Digital Transformation » Big Data » Looking back to go forward

Despite regulation, improved controls, and enhanced practices, the financial sector is still victim to its past failures. Although new controls and regulations have enhanced the industry, there are still challenges to overcome – especially in anticipating future trends in the market.

Failing to review the past

It’s difficult to predict the future, especially in financial markets, but not impossible. While the vast majority of professionals didn’t foresee major events such as the 2008 crash or the rise of the internet, there were still some who anticipated the change in the sector and made fortunes in the process.

However, these decisions – and indeed the majority of decisions made by financial professionals – are regularly based on human analysis of data, which is prone to error and also limited in terms of the insights that can be gained from past events.

For example, in portfolio construction, many asset managers are still reliant on the 60-year old Markovitz mean-variance framework, which does not leverage the sophistication of modern technologies: this prevents institutions from obtaining maximum value from their data.

Ultimately, the entire sector is still unable to see the far-ranging impact that historical incidents have on future investment opportunities. There are numerous hidden dynamics that influence economic shifts or black swan events and without understanding what these are, there is always a likelihood of making a poor investment decision, especially in terms of hidden risks.

The risk of not embracing the future

Effectively analysing past events is not an added bonus – it can mark the difference between success and failure. Data-driven insights, which can evaluate potential patterns far more effectively than humans, can keep firms’ leaders in the market and remain competitive with other institutions and challenger services.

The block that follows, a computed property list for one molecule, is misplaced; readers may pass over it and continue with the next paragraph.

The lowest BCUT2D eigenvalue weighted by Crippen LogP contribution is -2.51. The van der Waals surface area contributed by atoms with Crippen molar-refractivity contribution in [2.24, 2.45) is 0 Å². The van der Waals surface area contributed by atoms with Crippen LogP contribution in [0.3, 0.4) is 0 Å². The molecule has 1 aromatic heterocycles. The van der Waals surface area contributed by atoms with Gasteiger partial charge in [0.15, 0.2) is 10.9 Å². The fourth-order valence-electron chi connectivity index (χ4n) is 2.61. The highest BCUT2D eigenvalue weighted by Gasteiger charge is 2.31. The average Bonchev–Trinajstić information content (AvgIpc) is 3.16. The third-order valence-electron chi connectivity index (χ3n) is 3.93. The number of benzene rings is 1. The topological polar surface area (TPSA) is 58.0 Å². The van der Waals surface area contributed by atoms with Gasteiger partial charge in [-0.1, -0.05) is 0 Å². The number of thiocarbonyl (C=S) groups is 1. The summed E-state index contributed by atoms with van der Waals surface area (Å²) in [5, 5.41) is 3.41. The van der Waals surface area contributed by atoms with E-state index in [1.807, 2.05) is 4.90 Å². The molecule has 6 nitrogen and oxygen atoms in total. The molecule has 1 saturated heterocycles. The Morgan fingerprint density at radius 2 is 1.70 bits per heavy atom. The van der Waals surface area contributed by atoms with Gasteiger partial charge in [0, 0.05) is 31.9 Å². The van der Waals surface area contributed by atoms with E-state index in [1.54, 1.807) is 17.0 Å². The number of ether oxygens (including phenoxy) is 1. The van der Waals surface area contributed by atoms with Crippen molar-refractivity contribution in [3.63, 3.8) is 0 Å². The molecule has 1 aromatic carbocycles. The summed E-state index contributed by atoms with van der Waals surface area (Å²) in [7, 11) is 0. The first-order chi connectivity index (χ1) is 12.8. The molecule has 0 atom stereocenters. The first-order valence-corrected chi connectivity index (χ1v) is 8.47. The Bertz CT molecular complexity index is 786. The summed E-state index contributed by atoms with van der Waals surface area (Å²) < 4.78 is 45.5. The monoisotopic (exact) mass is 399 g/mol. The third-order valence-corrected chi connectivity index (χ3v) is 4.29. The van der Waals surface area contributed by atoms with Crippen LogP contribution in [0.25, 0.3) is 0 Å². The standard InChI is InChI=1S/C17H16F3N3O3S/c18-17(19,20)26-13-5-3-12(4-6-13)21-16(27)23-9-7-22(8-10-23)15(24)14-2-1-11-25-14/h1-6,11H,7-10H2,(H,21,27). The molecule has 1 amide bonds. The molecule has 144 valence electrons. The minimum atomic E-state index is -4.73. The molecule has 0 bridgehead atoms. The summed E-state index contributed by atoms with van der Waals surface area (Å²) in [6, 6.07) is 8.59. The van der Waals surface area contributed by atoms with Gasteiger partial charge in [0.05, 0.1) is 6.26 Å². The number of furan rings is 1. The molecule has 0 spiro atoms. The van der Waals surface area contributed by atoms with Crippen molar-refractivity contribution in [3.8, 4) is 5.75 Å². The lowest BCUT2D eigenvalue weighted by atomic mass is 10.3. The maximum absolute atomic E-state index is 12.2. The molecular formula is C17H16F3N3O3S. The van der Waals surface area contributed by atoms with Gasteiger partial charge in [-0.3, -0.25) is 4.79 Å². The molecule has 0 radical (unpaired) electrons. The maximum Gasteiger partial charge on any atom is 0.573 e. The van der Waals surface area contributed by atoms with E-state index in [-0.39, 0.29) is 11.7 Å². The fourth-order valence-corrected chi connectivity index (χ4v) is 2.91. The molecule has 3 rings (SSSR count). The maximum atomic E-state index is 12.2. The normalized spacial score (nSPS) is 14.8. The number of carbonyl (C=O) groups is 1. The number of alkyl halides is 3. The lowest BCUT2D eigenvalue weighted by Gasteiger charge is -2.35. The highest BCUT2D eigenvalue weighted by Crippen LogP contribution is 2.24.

The reluctance to adopt new technology may be due to the lack of understanding some financial professionals have about the use of AI in the sector. The association of AI in the sector has led many to fear that its application will do everything from causing job losses to creating problems with compliance and regulation.

Rather than taking away jobs, integrating machine learning would actually enhance the working experience for many of those in the financial sector. Back-office responsibilities, largely seen as tedious and repetitive, would be assumed by AI, leaving financiers to focus on making better informed investment decisions.

Indeed, changing the perception of fear towards automation is a huge step forward if the financial industry wishes to remain competitive.

How technology can prevent an economic crash

In reality, the financial industry is well placed to embrace machine learning, since it has vast stores of historical data that AI could use to identify patterns in the markets behaviours.

Moreover, it can process this data very quickly and accurately, and also spot more complex trends that manual processes cannot. This historical data can also be compared with current scenarios, allowing for accurate predictions of future events, ranging from just a millisecond into the future, or in several months’ time.

Different types of machine learning would be better suited to different forms of analysis, however. For example, for predicting black-swan events, Generative Adversarial Networks (GANs) would be a highly effective form.

GANs learn to simulate future market scenarios by having two artificial neural networks work against one another.

GANs can be used to model the market much more thoroughly than previous techniques, since the data being used can be far broader and more detailed. It can also include data points from many different factors that influence the market, such as economic data, sentiment, current events, and so on.

With access to all this nuanced information, GANs can generate scenarios that go beyond the surface alone and consider the modelled inner workings of the market. As a result, they can generate an almost infinite number of stress-testing scenarios that closely mimic the market dynamics, including the potential for black swan events.

With AI now able to work with higher degrees of uncertainty and digest large quantities of data, financial professionals such as asset managers are better able to estimate the expected return given a target level of risk.

As a result, AI will not only help to remove poorly informed investment decisions but will also enable those in the financial industry to improve their return-related performances by making smarter decisions based on data.